The article is structured as follows: in the next section, I locate this case study within the macro-narrative of the contemporary rapprochement between Africa and China, before tracing the histories and types of journeys that have brought individuals from all over Sub-Saharan Africa to Guangzhou. In the second section, I discuss issues related to the labelling of Africans in Guangzhou as migrants/immigrants, and then outline some of the patterns and behaviours displayed by Africans in transnational settings. Finally, I examine how place-making processes are undertaken at the individual and spatial levels and how this place-making structures senses of belonging. Throughout all these sections, I illustrate how the aforementioned networks are crucial devices in the reproduction of the African presence in Guangzhou.
A cautionary note on terminology is in order here. While I have elsewhere criticised the use of categories such as “African” and “Chinese,” as they tend to flatten out diversity and complexity, I still use these categories in some situations, as they are efficient discursive tools for explaining things. When needed, however, I unpack both categories and refer specifically to the various ethnicities and nationalities subsumed into them.
Before proceeding, I must state that while I have started by comparing Chuck’s journey to China with mine, this article will not be a comparison of our experiences in this country.
I. Africa(ns) in the context of the “rise of Asia”
The transformations brought about by the “rise of Asia” have had profound implications in a myriad of places, practices, and imaginations. These implications have been particularly felt on the African continent (Alden 2007; Brautigam 2011; Michel and Beuret 2009). Over the last decade, direct exchanges between Asian and African countries have translated into a huge array of opportunities at all levels—from foreign direct investment to individual trade and “migration.”
Chuck—along with most Africans I have spoken to during my fieldwork—locates his presence in China within the context of the rise of Asia. He claims that he came to the region, not only because it has become a global economic centre but because it is a place that offers a range of opportunities for “exploring your own potentials.” Many Africans in Guangzhou (from places as diverse as Congo, Zambia, Angola, Uganda, and Ghana) have told me that they see their individual transnational trading activities as central to the economic and political rapprochement between China and Africa. In their imaginations, China represents not only a personal opportunity, but also “an opportunity for Africa.”
It is not news that Chinese investments and commercial migration to Africa have had a profound impact on the continent’s economies and on the livelihoods of its people (see Alden 2007; Brautigam 2011). Take for instance commercial exchanges. China–Africa trade volume has had more than a twentyfold increase over the last decade—reaching US$200 billion in 2012 from US$10 billion in 2002 (Africa.news.cn 2013). Over a slightly longer period, direct exports from Guangzhou to African countries (mainly manufactured products)1 have increased more than tenfold—up from around US$165 million in 1996 to US$2.1 billion in 2010 (Li, Lyons, and Brown 2012, 57). As a consequence of these structural macroeconomic pushes, and of individual microeconomic efforts, only a decade after the intensification of Africa–China economic relations, China is now Africa’s largest trading partner, having surpassed the United States in 2011 (Wonacott 2011). Over this period, Chinese migration to several African destinations has had an unparalleled increase—there are now an estimated one million Chinese on the continent, up from less than 40,000 in the early 2000s (Brautigam 2011; Michel and Beuret 2009). Commercial activities related to this massive flow of people into Africa have resulted in what has been described as a “tsunami” of Chinese goods—“made in China” products are now ubiquitous in the markets of almost every big African city (Zhang 2008, 388). This “tsunami” has spurred scores of traders to develop their own transnational trading strategies in an attempt to outdo their Chinese competitors, and a first step in these strategies is often journeying to Guangzhou (Bertoncelo and Bredeloup 2007)… [KEEP READING HERE]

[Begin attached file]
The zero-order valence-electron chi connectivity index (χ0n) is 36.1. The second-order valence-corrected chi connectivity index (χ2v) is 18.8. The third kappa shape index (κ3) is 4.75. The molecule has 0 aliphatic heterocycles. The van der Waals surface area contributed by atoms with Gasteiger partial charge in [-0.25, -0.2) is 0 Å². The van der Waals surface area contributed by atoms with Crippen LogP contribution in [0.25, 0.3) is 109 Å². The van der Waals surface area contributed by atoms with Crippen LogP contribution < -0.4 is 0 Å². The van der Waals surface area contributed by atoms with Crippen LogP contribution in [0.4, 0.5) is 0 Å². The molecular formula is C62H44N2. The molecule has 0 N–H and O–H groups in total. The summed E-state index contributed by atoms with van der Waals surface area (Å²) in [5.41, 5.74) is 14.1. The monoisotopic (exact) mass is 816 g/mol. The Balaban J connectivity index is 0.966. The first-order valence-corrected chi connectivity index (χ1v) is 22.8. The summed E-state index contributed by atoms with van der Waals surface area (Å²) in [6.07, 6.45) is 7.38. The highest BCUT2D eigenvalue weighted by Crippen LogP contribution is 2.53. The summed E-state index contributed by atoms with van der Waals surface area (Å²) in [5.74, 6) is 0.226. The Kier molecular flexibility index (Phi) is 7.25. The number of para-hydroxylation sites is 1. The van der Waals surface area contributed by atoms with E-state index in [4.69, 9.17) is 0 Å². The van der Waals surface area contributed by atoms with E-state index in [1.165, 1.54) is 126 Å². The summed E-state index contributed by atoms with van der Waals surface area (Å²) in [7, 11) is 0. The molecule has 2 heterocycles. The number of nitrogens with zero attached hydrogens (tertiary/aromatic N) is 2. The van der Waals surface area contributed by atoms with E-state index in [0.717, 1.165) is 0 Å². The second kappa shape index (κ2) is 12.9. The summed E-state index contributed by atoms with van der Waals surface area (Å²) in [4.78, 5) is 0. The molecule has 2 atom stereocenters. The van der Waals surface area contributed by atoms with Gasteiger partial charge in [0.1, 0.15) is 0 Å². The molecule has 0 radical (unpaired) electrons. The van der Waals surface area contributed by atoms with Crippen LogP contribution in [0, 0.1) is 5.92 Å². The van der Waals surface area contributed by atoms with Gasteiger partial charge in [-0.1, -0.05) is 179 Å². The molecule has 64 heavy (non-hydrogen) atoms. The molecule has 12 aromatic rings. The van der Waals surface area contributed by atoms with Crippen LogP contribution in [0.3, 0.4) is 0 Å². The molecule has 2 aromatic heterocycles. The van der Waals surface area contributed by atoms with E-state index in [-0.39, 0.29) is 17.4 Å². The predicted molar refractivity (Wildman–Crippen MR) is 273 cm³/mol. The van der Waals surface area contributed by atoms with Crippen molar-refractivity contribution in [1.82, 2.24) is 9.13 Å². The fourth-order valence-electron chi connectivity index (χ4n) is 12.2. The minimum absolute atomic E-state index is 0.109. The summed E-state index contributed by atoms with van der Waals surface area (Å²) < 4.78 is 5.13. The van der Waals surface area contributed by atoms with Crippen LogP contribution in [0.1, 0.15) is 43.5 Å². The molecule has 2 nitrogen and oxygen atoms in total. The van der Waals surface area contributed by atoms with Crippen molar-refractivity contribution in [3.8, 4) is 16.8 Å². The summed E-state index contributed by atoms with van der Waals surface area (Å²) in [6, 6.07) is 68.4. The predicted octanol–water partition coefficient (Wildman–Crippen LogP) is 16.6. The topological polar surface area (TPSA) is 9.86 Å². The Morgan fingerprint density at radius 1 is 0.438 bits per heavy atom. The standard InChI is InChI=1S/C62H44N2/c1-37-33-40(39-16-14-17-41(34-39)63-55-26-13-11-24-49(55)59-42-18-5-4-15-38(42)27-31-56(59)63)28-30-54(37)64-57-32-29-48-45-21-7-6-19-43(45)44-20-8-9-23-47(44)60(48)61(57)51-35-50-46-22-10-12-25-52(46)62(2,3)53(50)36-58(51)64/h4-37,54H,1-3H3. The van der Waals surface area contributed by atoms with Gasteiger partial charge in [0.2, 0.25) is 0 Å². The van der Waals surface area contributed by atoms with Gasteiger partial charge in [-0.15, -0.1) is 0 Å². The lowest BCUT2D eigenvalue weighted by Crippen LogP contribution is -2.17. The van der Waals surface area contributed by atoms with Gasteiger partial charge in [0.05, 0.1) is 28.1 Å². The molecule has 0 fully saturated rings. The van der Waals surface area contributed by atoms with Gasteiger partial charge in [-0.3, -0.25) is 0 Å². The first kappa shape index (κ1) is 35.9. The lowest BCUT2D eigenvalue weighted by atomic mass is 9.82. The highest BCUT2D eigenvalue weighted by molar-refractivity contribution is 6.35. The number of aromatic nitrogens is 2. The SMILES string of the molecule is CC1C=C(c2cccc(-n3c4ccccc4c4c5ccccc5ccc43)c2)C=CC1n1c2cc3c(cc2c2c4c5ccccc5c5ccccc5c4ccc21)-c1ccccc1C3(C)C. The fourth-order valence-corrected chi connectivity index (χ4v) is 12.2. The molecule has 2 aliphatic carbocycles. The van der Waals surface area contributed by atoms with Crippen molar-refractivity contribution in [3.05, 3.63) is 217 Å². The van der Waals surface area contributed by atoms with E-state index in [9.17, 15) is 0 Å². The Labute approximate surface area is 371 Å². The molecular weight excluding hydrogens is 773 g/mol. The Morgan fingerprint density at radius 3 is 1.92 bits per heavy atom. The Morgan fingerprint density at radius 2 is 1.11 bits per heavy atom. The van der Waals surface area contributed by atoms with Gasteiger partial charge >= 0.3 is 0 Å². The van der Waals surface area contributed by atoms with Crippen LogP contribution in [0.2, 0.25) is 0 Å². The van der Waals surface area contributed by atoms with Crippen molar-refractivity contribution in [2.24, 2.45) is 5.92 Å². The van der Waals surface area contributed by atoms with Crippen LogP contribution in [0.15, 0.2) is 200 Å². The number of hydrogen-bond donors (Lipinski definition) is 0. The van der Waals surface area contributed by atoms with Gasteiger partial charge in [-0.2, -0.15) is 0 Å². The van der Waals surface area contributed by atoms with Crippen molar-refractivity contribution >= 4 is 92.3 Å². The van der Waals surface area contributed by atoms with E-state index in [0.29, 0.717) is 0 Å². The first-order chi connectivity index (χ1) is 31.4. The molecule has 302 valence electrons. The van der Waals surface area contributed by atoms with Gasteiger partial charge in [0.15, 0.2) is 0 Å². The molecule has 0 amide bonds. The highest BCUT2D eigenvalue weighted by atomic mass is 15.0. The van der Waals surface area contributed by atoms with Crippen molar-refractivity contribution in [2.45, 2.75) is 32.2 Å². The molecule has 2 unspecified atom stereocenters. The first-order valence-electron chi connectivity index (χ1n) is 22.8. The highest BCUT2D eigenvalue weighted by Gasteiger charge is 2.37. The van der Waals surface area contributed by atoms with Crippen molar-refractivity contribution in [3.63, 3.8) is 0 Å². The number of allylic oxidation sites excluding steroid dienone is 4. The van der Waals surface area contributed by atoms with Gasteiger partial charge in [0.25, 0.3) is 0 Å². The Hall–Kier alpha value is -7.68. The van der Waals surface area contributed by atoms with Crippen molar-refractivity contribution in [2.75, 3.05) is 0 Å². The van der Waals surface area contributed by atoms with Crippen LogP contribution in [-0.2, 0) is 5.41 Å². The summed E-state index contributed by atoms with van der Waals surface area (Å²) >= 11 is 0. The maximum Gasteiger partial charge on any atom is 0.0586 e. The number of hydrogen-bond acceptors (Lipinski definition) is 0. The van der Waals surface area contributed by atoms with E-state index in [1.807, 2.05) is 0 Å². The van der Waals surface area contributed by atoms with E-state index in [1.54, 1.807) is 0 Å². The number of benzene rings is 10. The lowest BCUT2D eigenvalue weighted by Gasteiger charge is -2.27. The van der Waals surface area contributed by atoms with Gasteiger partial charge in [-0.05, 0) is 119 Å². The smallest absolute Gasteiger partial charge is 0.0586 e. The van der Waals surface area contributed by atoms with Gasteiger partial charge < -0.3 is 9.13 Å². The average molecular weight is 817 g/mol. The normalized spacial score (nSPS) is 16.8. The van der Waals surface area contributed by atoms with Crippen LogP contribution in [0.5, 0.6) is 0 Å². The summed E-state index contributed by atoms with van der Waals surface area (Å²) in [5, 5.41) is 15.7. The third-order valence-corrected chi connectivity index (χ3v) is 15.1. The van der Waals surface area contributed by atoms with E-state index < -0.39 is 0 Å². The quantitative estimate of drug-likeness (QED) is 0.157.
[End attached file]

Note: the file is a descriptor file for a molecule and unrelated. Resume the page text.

“This is an Accepted Manuscript of an article published by Taylor & Francis Group in Inter-Asia Cultural Studies on 03 July 2014, (PDF) available online at: http://www.tandfonline.com/doi/full/10.1080/14649373.2014.911513#.U7umW43gxRH“
To cite this article: Castillo, Roberto (2014). Feeling at home in the “Chocolate City”: an exploration of placemaking practices and structures of belonging amongst Africans in Guangzhou, Inter-Asia Cultural Studies, 15:2, 235-257.